A few weeks ago I was speaking at CES/Citi Tech Conference in Vegas and my flight was cancelled. I boarded a train from Boston to DC to fly out of DC, but the train broke down in Delaware. After the train broke down, I had to take a three-hour cab ride with three total strangers from Delaware to DC.
One of those strangers happened to be Cheryl Mills who was the deputy White House Counsel for President Clinton. She had some entertaining stories, and I ended up making it to my presentation with 15 minutes to spare!
What work challenge keeps you up at night?
Hiring, and making sure we’re attracting the best talent from a performance and cultural perspective.
We’ve grown from 60 people to 175 over the last 12 months with no plans of slowing down; it’s hiring that determines if a company will be successful or not.
Can you tell us about a campaign or work project you’d like to do over?
There isn’t one thing that comes to mind. The truth, though, is we make mistakes, but as long as we learn from them and apply what we learn to future initiatives, that’s the way to ensure we’re always improving as a team.
Tell me about the people who have been most influential in your career and the direction they provided.
Lauren Norton at Wayfair was my first boss out of college and she taught me to be relentless. Josh Pike (currently at Amp Agency) was my next boss at a start-up agency called Rock Coast Media, and he taught me how to look at the bigger picture. He continues to be a mentor today.
Mike Volpe was my boss at HubSpot, he taught me how to identify new growth opportunities within a company, while my current boss, Marc Grabowski, teaches me every day how to adapt constantly and stay focused in a volatile industry.
I’d be nowhere, though, without the seemingly tireless love and support of my parents, Dotty and Chuck!
What traits does a person need to succeed in your position?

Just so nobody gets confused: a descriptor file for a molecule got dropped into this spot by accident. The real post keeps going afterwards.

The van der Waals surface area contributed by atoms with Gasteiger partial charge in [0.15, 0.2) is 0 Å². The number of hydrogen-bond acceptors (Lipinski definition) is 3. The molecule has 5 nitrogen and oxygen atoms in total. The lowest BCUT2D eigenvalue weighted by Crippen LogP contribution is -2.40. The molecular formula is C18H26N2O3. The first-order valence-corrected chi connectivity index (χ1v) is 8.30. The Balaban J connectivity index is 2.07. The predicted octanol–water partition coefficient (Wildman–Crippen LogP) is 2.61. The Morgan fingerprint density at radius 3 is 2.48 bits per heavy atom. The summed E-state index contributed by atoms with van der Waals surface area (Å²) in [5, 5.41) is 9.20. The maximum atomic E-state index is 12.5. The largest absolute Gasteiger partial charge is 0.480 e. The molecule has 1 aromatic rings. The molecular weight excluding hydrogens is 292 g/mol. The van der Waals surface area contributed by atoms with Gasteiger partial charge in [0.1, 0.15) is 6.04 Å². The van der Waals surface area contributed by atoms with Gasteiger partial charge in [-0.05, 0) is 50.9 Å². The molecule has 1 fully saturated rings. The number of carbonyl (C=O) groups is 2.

They need to love and have a natural talent for marketing and people, and understand what moves needles. They must also work harder than every other person in the room.
Marketing is about listening, connecting and inspiring as much as it is about driving a profitable bottom line.
Can you tell us something about yourself that your team would be surprised to know?
I was slimed at Nickelodeon Studios as a child.
Why did you go into marketing?
My mother is a nurse and my father is a psychologist. Once you understand how the heart and brain function and work together, marketing becomes not only fun and interesting, but a lot easier too.
What other career would you like to try and why?
Guitarist in a rock band. Is there anything better than watching the Rolling Stones or Zeppelin live?
What does your desk look like?
My desk is a disaster, usually filled with presentations and random ideas. I prefer to work on one of our couches.
What is the last business book you read and what did you think of it?
I reference Geoffrey Moore’s Crossing the Chasm seemingly on a monthly basis, but I like to revisit the classics a bunch so it was actually Ogilvy on Advertising. I love this book because it reminds marketers what it’s all about – connecting with people – from the man himself.
Outside of your company’s efforts, what ad campaign or video caught your eye recently?
From a branding initiative, P&G’s (done by W+K) Olympic themed Thank You Mom, “Pick Them Back Up” was well done and truly self-identifiable to its core target market.
Opinions expressed in this article are those of the guest author and not necessarily MarTech. Staff authors are listed here.